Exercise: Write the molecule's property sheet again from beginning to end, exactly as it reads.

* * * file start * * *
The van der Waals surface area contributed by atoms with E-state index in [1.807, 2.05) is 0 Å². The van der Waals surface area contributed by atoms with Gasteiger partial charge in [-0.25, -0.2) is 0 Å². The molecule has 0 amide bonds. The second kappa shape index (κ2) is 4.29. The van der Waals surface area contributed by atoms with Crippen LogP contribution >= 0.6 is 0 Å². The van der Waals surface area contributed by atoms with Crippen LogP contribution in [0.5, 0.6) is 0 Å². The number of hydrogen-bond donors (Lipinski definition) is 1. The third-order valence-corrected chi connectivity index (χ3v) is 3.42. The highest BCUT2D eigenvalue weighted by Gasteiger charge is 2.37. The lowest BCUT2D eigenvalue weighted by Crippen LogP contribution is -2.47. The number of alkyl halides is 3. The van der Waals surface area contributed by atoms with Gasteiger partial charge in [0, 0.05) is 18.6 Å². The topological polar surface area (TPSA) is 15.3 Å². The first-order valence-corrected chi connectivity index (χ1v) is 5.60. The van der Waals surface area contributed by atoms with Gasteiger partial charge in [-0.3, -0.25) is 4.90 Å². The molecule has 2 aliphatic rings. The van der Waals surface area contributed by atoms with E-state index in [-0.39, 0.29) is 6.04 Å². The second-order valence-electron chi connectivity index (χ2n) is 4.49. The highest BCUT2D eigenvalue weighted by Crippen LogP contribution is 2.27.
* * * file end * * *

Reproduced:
The van der Waals surface area contributed by atoms with E-state index in [1.807, 2.05) is 0 Å². The van der Waals surface area contributed by atoms with Gasteiger partial charge in [-0.25, -0.2) is 0 Å². The molecule has 0 amide bonds. The second kappa shape index (κ2) is 4.29. The van der Waals surface area contributed by atoms with Crippen LogP contribution >= 0.6 is 0 Å². The van der Waals surface area contributed by atoms with Crippen LogP contribution in [0.5, 0.6) is 0 Å². The number of hydrogen-bond donors (Lipinski definition) is 1. The third-order valence-corrected chi connectivity index (χ3v) is 3.42. The highest BCUT2D eigenvalue weighted by Gasteiger charge is 2.37. The lowest BCUT2D eigenvalue weighted by Crippen LogP contribution is -2.47. The number of alkyl halides is 3. The van der Waals surface area contributed by atoms with Gasteiger partial charge in [0, 0.05) is 18.6 Å². The topological polar surface area (TPSA) is 15.3 Å². The first-order valence-corrected chi connectivity index (χ1v) is 5.60. The van der Waals surface area contributed by atoms with Gasteiger partial charge in [-0.3, -0.25) is 4.90 Å². The molecule has 2 aliphatic rings. The van der Waals surface area contributed by atoms with E-state index in [-0.39, 0.29) is 6.04 Å². The second-order valence-electron chi connectivity index (χ2n) is 4.49. The highest BCUT2D eigenvalue weighted by Crippen LogP contribution is 2.27.